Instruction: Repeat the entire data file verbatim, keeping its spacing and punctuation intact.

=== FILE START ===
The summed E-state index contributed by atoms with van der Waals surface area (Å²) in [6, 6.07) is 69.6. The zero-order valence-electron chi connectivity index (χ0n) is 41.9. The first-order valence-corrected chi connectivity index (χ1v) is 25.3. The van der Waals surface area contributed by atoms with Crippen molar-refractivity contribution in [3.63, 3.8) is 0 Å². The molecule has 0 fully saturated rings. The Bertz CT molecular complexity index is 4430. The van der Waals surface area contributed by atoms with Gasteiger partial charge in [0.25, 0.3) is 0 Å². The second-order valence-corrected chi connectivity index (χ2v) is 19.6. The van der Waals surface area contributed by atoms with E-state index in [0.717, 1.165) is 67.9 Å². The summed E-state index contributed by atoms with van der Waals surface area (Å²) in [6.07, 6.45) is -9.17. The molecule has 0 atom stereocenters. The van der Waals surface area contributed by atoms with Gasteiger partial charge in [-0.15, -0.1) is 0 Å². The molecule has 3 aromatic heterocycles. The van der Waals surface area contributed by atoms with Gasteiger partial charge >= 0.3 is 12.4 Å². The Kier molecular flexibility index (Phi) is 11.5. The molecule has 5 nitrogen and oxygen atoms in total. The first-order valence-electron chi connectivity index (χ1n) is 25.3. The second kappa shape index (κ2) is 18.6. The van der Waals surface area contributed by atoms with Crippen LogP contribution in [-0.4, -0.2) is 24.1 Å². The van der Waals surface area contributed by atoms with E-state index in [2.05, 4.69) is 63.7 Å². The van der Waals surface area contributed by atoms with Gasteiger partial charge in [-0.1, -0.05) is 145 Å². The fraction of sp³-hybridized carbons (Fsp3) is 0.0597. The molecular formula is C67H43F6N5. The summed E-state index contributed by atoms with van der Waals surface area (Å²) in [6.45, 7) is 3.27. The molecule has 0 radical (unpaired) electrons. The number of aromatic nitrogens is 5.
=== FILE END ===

The summed E-state index contributed by atoms with van der Waals surface area (Å²) in [6, 6.07) is 69.6. The zero-order valence-electron chi connectivity index (χ0n) is 41.9. The first-order valence-corrected chi connectivity index (χ1v) is 25.3. The van der Waals surface area contributed by atoms with Crippen molar-refractivity contribution in [3.63, 3.8) is 0 Å². The molecule has 0 fully saturated rings. The Bertz CT molecular complexity index is 4430. The van der Waals surface area contributed by atoms with Gasteiger partial charge in [0.25, 0.3) is 0 Å². The second-order valence-corrected chi connectivity index (χ2v) is 19.6. The van der Waals surface area contributed by atoms with E-state index in [0.717, 1.165) is 67.9 Å². The summed E-state index contributed by atoms with van der Waals surface area (Å²) in [6.07, 6.45) is -9.17. The molecule has 0 atom stereocenters. The van der Waals surface area contributed by atoms with Gasteiger partial charge in [-0.15, -0.1) is 0 Å². The molecule has 3 aromatic heterocycles. The van der Waals surface area contributed by atoms with Gasteiger partial charge >= 0.3 is 12.4 Å². The Kier molecular flexibility index (Phi) is 11.5. The molecule has 5 nitrogen and oxygen atoms in total. The first-order valence-electron chi connectivity index (χ1n) is 25.3. The second kappa shape index (κ2) is 18.6. The van der Waals surface area contributed by atoms with Crippen LogP contribution in [-0.4, -0.2) is 24.1 Å². The van der Waals surface area contributed by atoms with E-state index in [2.05, 4.69) is 63.7 Å². The van der Waals surface area contributed by atoms with Gasteiger partial charge in [-0.1, -0.05) is 145 Å². The fraction of sp³-hybridized carbons (Fsp3) is 0.0597. The molecular formula is C67H43F6N5. The summed E-state index contributed by atoms with van der Waals surface area (Å²) in [6.45, 7) is 3.27. The molecule has 0 radical (unpaired) electrons. The number of aromatic nitrogens is 5.